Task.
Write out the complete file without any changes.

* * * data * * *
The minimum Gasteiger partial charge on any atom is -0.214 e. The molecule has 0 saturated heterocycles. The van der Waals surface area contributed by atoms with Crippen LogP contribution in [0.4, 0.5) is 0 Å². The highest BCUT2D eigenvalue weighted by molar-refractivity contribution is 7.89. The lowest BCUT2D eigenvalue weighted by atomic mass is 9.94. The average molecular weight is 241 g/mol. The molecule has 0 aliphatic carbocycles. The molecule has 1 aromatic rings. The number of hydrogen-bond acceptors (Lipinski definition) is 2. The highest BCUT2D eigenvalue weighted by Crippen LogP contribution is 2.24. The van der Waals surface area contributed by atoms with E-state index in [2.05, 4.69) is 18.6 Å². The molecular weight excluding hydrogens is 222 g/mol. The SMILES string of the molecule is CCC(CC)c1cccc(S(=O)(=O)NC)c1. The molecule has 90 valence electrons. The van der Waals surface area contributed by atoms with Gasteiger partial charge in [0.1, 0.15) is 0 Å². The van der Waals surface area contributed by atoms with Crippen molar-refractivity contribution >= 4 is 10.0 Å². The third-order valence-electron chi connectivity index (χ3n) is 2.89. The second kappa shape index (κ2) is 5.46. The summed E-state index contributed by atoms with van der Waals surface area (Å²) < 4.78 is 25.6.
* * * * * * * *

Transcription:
The minimum Gasteiger partial charge on any atom is -0.214 e. The molecule has 0 saturated heterocycles. The van der Waals surface area contributed by atoms with Crippen LogP contribution in [0.4, 0.5) is 0 Å². The highest BCUT2D eigenvalue weighted by molar-refractivity contribution is 7.89. The lowest BCUT2D eigenvalue weighted by atomic mass is 9.94. The average molecular weight is 241 g/mol. The molecule has 0 aliphatic carbocycles. The molecule has 1 aromatic rings. The number of hydrogen-bond acceptors (Lipinski definition) is 2. The highest BCUT2D eigenvalue weighted by Crippen LogP contribution is 2.24. The van der Waals surface area contributed by atoms with E-state index in [2.05, 4.69) is 18.6 Å². The molecular weight excluding hydrogens is 222 g/mol. The SMILES string of the molecule is CCC(CC)c1cccc(S(=O)(=O)NC)c1. The molecule has 90 valence electrons. The van der Waals surface area contributed by atoms with Gasteiger partial charge in [0.1, 0.15) is 0 Å². The van der Waals surface area contributed by atoms with Crippen molar-refractivity contribution >= 4 is 10.0 Å². The third-order valence-electron chi connectivity index (χ3n) is 2.89. The second kappa shape index (κ2) is 5.46. The summed E-state index contributed by atoms with van der Waals surface area (Å²) < 4.78 is 25.6.